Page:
There is a certain irony of how a mask requirement, intended to cover and protect, exposes differences and opportunities for more productive ways to communicate among families, employers, and neighbors.
Like most people, I so desire our society to be able to gather safely in groups and to hug others freely. As of this writing I’ve decided my part is wearing a mask, physically distancing, and washing my hands. So easy for me.
Being mostly a deliberate and honest communicator, I internally laugh at myself when I tell a white lie when I explain to maskless others why I wear a mask. I’ll say, ‘I am around others that are vulnerable.’ That’s only partially true. I do it because it is my small part to help us safely return to some social normalcy in as short amount of time as possible. Why don’t I just say that? The situation exposed a bit of my own hesitation to be totally honest.
When I calmly and clearly say, “I am doing what I believe is my part to get us safely back to some social normalcy,” I am telling the truth for me. I don’t need to apologize or defend myself.
As I see it there are three situations exposed by this mask requirement:
1. Divides already existing in relationships, both personal and business
2. Areas for personal development improvement
3. Feelings of disrespect whether real or imagined in a family/work/social culture
Fear is a survival mechanism to be acted upon quickly and relieved. If we live in continual fear, we are robbed of living and contributing fully. When we are unable to resolve the Coronavirus fear with those closest to us, more separation and stress occurs. This is true if you chose to be masked or mask-less the fears are just different.
A mask, from my perspective, is a simpler fear to address compared to fears of economic loss, illness, violence, etc. because it takes a simple consistent action.
Those relationships, personal and professional, that already have divides are likely to fall apart. I know many people who are just waiting until the virus passes to change jobs and several committed personal relationships ending.
Another way of looking at this is – the exposure of divides can also be an opportunity to sharpen our communication and create more positive connection.
While leaving a situation may be a reasonable solution, improving our communication, specifically communication in conflict skills, is a gift during these times.
Take for examples these scenarios:
- The Adams family has a situation with two adults working from home and two college age children studying from home. The college age kids really want their social lives back.
- Sam and Luke are a couple who are on the opposite side of the mask issue. Sam is committed; Luke believes it doesn’t matter.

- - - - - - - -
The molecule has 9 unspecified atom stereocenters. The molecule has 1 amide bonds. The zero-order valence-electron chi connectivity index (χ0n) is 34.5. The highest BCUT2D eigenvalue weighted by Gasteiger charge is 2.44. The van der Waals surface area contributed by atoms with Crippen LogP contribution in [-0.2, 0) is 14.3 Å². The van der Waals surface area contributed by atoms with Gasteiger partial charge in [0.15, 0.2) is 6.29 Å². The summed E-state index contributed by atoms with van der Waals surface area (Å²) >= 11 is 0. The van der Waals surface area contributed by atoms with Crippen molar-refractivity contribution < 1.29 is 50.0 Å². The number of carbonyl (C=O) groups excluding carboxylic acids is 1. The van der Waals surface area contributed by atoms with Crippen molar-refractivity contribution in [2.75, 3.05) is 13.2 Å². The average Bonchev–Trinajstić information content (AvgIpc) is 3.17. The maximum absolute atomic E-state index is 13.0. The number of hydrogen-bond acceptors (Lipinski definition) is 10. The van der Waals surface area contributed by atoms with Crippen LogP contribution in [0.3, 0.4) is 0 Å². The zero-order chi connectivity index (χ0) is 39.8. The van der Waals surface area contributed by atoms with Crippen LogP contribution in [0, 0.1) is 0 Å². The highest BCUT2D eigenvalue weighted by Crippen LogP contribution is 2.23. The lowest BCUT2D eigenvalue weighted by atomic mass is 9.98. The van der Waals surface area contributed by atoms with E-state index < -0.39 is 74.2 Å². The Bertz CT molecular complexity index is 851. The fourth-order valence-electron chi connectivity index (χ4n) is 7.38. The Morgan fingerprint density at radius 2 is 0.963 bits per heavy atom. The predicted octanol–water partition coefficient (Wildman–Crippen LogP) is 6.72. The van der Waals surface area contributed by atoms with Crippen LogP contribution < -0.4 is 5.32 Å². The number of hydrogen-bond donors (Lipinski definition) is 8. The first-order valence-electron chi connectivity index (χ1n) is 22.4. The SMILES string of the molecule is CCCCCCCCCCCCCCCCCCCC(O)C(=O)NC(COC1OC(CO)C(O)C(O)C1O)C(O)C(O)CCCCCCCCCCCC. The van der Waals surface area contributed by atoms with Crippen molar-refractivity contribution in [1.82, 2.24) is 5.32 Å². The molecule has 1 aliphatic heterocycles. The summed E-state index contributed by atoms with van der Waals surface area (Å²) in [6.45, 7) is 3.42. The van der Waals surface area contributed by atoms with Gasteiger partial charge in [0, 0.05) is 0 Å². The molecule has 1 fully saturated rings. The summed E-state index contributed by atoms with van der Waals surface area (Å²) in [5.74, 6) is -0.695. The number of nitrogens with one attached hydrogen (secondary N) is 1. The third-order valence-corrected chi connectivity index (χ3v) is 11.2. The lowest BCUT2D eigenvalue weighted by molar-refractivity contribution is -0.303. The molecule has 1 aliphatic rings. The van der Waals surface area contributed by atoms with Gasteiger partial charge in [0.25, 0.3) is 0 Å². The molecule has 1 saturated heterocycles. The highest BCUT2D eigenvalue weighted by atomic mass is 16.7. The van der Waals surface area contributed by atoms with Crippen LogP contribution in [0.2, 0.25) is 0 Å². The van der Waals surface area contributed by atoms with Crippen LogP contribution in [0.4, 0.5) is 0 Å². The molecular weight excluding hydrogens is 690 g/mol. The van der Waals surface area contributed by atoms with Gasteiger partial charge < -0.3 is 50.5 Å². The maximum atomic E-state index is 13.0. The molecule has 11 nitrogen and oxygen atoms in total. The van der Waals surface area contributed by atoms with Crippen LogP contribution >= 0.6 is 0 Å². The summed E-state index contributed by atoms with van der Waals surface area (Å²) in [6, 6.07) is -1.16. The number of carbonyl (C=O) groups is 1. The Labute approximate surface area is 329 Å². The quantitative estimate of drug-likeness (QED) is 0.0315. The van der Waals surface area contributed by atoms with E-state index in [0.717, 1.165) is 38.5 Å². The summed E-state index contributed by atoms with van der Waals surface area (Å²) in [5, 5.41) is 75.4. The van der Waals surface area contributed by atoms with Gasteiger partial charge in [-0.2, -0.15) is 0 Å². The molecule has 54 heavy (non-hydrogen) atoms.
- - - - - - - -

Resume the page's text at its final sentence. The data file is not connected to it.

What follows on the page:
- Frank is made to go back to work in an office environment he doesn’t feel meets his needs for Coronavirus protection.
- Kayleigh, a single mom, is working from home with a preschooler in the background. Her child’s father has visitation and isn’t as cautious as Kayleigh would prefer.
There are millions of people in these situations today. Each of these situations can create ongoing fear and resentment.
Most peoples’ knee jerk response to these divides follow Newton’s Law of Cause and Effect – for every action there is an equal and opposite reaction. To experience this, hold out a fist, and ask someone to push against it. Notice how you both push back. This is conflict.
Fear makes us react to protect ourselves when we feel pushed.
That reaction may be expressed out loud or held inside – it is resistance either way. This is force against force. This creates more resistance from the other person or people and rarely gets a good outcome for anyone long-term.
Here are some common ways this resistance is expressed:
- We can’t have you exposing us. So, you adopt new behaviors or leave.
- I am not going in there unless you…
- You aren’t doing your part
- Stay over there
- Or, perhaps I orchestrate a big work around to protect myself without talking about it; breeding anxiety and resentment
When we react in this way it most often creates a situation where the other person
pushes against or digs in more deeply.
Not what we want.
What to do instead?
Mastering conflict as a pathway to freedom. The only thing we can control is our response to people, events, and things. Understanding the physics of conflict puts us in a place of power. Above I mentioned Newton’s Law – going force against force. This creates more resistance.
Now, I introduce the spiral. The contrast between pushing against and spiraling is the same difference between force and power. Introduce a spiral then you are working with true power that creates movement. I call this methodology Spiral Impact and it is grounded in the martial art, aikido.
If you want to effect change and feel freedom the following work consistently, Spiral Impact it by:
- Getting centered. Be that calm in the eye of the storm. If you are communicating from fear people react back in defense. A centered state of being will give you confidence and presence that doesn’t provoke a reaction. How willing are you to practice breathing and meditation? Page 61 in Spiral Impact
- Sharing your intention. I am choosing to do what I see as my part to mitigate this virus and keep us all safe in the process. Own your part…avoid attacking the other person. Page 85 in Spiral Impact
- Asking questions, acknowledging or both instead of issuing orders. How will you join me in this process? How can we honor each other during this time of uncertainty? What are your concerns? I get this is difficult for you. Page 31 in Spiral Impact
- Getting support as these are difficult times, who is your support? These can be friends, or professionals. Page 111 in Spiral Impact.
These may sound difficult to you. If ever there was a time to master conflict – that time is now! We’ve all been exposed!